Dixon (1821-1884) painted watercolour landscapes of north London, from Holborn to Hampstead and from Somers Town to Tottenham. Prosaic rather than elegiac, his paintings represent an important social history at a time when landscapes were being dramatically transformed by the march of bricks and mortar.

Yet his paintings raise questions about the pitfalls in using such images as evidence of historical landscape - a subject little dealt with in any depth. What motivated his choice of views; how does his representation reflect the prejudices of the artist or his clients; and how reliable are the stated dates and captions?

Peter Darley is a retired civil engineer and economist who has worked in water resources development around the world, culminating in a scheme to replenish the Dead Sea from the Red Sea. Through Camden Railway Heritage Trust, which he founded in 2007, he is working to open up the remarkable industrial and transport heritage of the area to the public, while leading walks, giving talks and writing about the heritage.

We'll share more information shortly.
Members, stay tuned for an email invitation to book via Eventbrite.

Tower Hamlets Local History Library & Archives
15/01/2021

Tower Hamlets Local History Library & Archives

Tower Hamlets is filled with COVID related signage. From new opening hours, temporary closures and one way system arrows. What signs have you seen? Share them with us here: https://talk.towerhamlets.gov.uk/coronavirus-collection
#Archives #LocalHistory #EastEnd

Wishing a very happy and well-deserved New Year to all of our wonderful members and followers! We hope to be able to see...
01/01/2021

Wishing a very happy and well-deserved New Year to all of our wonderful members and followers! We hope to be able to see more of you in 2021.

Friday marked the 20th anniversary of The National Archives Catalogue Day. This event normally takes place onsite and al...
30/11/2020
Catalogue Day 2020 at The National Archives - The National Archives blog

Friday marked the 20th anniversary of The National Archives Catalogue Day. This event normally takes place onsite and allows family and social historians, academics and archive and information management colleagues with an opportunity to hear about the latest cataloguing and digital initiatives running across the office.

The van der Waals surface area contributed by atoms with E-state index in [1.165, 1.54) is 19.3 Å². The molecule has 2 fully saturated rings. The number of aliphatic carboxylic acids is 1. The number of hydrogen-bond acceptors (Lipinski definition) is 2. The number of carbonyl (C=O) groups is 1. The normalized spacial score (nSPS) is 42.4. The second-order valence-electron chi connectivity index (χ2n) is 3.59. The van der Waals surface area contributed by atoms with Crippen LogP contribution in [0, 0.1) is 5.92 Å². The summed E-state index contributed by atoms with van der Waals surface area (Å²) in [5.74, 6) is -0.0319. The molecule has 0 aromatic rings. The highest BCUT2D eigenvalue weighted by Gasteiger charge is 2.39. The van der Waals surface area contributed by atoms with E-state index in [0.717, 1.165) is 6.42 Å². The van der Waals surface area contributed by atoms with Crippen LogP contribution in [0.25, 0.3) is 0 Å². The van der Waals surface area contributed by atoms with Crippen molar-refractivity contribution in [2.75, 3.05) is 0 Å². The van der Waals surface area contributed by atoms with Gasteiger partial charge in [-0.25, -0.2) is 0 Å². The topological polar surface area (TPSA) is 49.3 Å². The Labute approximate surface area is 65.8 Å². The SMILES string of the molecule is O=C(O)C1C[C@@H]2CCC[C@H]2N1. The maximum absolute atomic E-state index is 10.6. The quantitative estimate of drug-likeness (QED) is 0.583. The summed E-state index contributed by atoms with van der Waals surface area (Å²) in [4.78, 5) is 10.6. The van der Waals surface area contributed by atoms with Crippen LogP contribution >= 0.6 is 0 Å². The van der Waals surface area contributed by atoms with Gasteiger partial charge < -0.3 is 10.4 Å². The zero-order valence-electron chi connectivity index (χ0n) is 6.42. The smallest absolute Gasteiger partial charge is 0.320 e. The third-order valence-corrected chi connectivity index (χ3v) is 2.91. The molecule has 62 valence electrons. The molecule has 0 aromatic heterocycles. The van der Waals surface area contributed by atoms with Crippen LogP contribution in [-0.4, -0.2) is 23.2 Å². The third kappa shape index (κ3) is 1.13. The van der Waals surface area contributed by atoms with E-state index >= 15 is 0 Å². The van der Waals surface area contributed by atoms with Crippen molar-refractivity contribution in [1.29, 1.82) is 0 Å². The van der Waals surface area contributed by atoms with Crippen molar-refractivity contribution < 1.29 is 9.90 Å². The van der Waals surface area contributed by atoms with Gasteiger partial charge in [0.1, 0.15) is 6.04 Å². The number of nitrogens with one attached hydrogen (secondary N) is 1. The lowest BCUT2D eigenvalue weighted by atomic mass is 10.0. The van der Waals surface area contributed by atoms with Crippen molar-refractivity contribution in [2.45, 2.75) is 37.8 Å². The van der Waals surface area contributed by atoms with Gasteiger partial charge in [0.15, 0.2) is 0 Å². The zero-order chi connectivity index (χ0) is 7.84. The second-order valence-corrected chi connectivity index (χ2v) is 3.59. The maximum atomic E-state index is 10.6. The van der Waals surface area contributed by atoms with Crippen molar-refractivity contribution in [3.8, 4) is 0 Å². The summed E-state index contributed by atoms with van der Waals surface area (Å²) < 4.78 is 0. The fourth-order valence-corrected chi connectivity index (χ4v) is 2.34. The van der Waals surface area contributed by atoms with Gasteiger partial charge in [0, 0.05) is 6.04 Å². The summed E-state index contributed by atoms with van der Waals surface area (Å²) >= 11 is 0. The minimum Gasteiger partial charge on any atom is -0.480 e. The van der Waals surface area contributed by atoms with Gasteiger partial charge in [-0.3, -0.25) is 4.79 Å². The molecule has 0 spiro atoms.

In these challenging times they are not able to host the event at TNA, but have instead produced the first 'digital' event! Follow the link to read and hear about a number of projects currently being undertaken at TNA, together with an external contribution from Caroline Bolton, Senior Archivist at the University of Leeds.

https://blog.nationalarchives.gov.uk/catalogue-day-2020/

The final Friday in November traditionally marks the annual Catalogue Day at The National Archives. Indeed, 2020 marks the 20th anniversary of this popular event, where family historians, academics, researchers and archival and information professionals gather to hear about cataloguing projects and....

Archives for London's cover photo
27/11/2020

Archives for London's cover photo

Coming up this Friday, a day exploring two major events in London's history - the Great Fire of 1666 and the Blitz durin...
27/11/2020

Coming up this Friday, a day exploring two major events in London's history - the Great Fire of 1666 and the Blitz during World War II, and what they meant for Londoners.
Join us and our amazing speakers for Evolution from the Embers.
Tickets and full programme at http://tinyurl.com/AfLevents

London Metropolitan Archives
25/11/2020

London Metropolitan Archives

A book without a cover is a vulnerable book indeed!

This volume of General Court Rough Minutes (1791-1817) from Coram’s Foundling Hospital Archive arrived to the conservation studio without its cover.

The book is a large stationary binding, meaning it was made as a blank book to be used for business accounts, registers, or notes. This volume contains meeting minutes. The first several pages had detached from the rest of the textblock, and as the pages were not numbered, there was a high risk that pages could get lost or be inadvertently rearranged into the wrong order.

Foliation, as part of a conservation treatment, is the act of numbering each folio (as opposed to pagination, which is to number every page). We do this with a soft-leaded pencil. The standard is to use Roman numbers for the endleaves and Arabic numbers for the textblock.

#LMAConservation #BookConservator #ConservationExplained #ConservationForAccess

Gotta love this...
25/11/2020

Gotta love this...

"Hello!

Not only am I adorbs, I'm also a piece of radical history as my #label shows I was born at the East London Federation of Suffragettes' toy factory ❤️

LBTH Archives are looking after me 'til my new home at East End Womens Museum is ready."

#ExploreYourArchive

20/11/2020

The first online #AfLSeminar coming soon - Wednesday 16th December!

We are delighted that historian Ian Stone has offered to give our first online seminar in December. The topic will be the Masons’ Company and Huguenots in early eighteenth-century London.

This seminar will be held on Zoom on 16th December - further details will be made available shortly.

We hope as many of you as possible will be able to join us.